1941 Jesse Jackson, civil rights leader.

1943 R. L. Stine, author, screenwriter, producer; known as the "Stephen King of children's literature" for his hundreds of horror novels written for younger readers.
1943 Chevy Chase, actor, comedian, known for his roles on Saturday Night Live TV series and comedic movies (National Lampoon's Summer Vacation, Caddyshack).
1948 Johnny Ramone, musician, songwriter, founding member of The Ramones band.
1949 Sigourney Weaver, actress; (Aliens film series, Gorillas in the Mist).
1952 Edward Zwick, director, producer whose films often are based on historic events (Glory, The Last Samurai).
1959 Erik Gundersen, motorcycle speedway rider; won 3 Speedway World Championships, 2 Long Track World Championships, and 7 World Team Cup awards (riding for Denmark in the latter).
1965 C. J. Ramone, musician, sometimes vocalist of The Ramones.
1970 Matt Damon, actor, screenwriter, producer, philanthropist; shared Academy Award and Golden Globe for screenplay Good Will Hunting; appeared in Saving Private Ryan, Invictus.






adjective: Infested with lice: lousy; contemptible.

From pedis (louse). Earliest documented use: 1540.


"We prisoners called ourselves the Jerseys, not out of respect for this vile, pediculous hulk, but because it was our commonality, the glue that held us in its glorious stink."
Jerome Charyn; Johnny One-Eye; Norton; 2008.

"Harris called one of the pair a 'slimy, contemptible oaf ... ignorant pediculous loafer ... untalented, worthless, parasitical bloodsucker."
Jim Seavor; Our Town Controversial? Providence Journal (Rhode Island); Oct 5, 1985.



What is life? It is the flash of a firefly in the night. It is the breath of a buffalo in the wintertime. It is the little shadow which runs across the grass and loses itself in the sunset. -Crowfoot, Native American warrior and orator (1821-1890)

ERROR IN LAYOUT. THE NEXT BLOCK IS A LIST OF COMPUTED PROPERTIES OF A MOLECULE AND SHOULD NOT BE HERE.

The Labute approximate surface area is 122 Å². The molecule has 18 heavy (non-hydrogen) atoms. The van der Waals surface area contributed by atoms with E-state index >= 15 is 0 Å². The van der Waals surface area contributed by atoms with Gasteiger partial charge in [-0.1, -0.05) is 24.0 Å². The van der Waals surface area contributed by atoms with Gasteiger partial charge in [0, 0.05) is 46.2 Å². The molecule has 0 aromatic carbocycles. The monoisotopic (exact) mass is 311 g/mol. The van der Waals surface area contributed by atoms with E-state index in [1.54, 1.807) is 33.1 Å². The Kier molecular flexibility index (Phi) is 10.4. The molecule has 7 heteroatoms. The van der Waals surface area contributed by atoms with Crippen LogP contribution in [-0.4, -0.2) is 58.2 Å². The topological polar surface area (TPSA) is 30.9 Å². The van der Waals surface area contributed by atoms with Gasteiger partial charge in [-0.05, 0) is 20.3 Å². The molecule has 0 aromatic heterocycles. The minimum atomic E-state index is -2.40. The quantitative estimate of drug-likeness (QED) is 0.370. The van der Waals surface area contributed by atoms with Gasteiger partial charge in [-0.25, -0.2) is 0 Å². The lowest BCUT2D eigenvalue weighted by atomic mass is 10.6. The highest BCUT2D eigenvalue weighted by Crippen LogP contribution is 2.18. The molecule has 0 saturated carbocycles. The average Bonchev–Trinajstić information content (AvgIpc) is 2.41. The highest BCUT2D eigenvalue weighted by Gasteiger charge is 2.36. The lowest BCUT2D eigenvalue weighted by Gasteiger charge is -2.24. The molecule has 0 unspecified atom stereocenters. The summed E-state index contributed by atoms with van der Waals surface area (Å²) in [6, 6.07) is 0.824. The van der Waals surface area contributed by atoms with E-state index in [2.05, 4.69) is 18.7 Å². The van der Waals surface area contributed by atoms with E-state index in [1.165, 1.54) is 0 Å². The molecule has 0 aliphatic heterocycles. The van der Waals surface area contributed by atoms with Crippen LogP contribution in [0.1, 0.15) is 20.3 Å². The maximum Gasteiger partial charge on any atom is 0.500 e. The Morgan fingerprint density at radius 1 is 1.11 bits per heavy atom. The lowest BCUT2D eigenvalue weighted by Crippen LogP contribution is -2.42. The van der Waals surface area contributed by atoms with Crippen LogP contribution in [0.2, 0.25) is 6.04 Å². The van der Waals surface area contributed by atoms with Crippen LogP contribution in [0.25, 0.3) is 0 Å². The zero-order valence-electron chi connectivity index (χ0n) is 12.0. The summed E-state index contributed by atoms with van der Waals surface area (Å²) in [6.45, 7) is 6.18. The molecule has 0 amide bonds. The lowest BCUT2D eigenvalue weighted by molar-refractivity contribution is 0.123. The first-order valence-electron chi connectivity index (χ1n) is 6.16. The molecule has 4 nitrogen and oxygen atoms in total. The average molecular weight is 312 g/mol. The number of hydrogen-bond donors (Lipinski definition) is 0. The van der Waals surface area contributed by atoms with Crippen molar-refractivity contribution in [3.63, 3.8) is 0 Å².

Today’s Recipe

Treats, No Tricks!




Cooking spray
9 tablespoons unsalted butter, divided
12 cups miniature marshmallows, divided
3/4 teaspoon fine salt, divided
9 cups crisp puffed-rice cereal, divided
1 tablespoon grated orange zest
Yellow and red food coloring
1 tablespoon grated lemon zest



Lightly coat a 5-by-9-inch loaf pan with cooking spray. In a large saucepan, melt 3 tablespoons unsalted butter over medium. Add 4 cups miniature marshmallows and 1/4 teaspoon fine salt; stir until melted. Stir in 3 cups crisp puffed-rice cereal and immediately transfer to pan. Coat an offset spatula with cooking spray and firmly press mixture into an even layer.


Rinse saucepan. Repeat step 1 twice: To second batch, add orange zest and enough yellow and red food coloring to tint marshmallow mixture orange before adding cereal, then press into pan. To third batch, add lemon zest and enough yellow food coloring to tint marshmallow mixture yellow. Press third batch into pan.


Let set 2 hours (or overnight). Run a small knife around edges of pan and invert loaf onto a cutting board. With a serrated knife, cut loaf into 10 slices. Cut each slice in half crosswise.


Using your hands, gently mold each treat into a candy-corn shape.



Now You Know!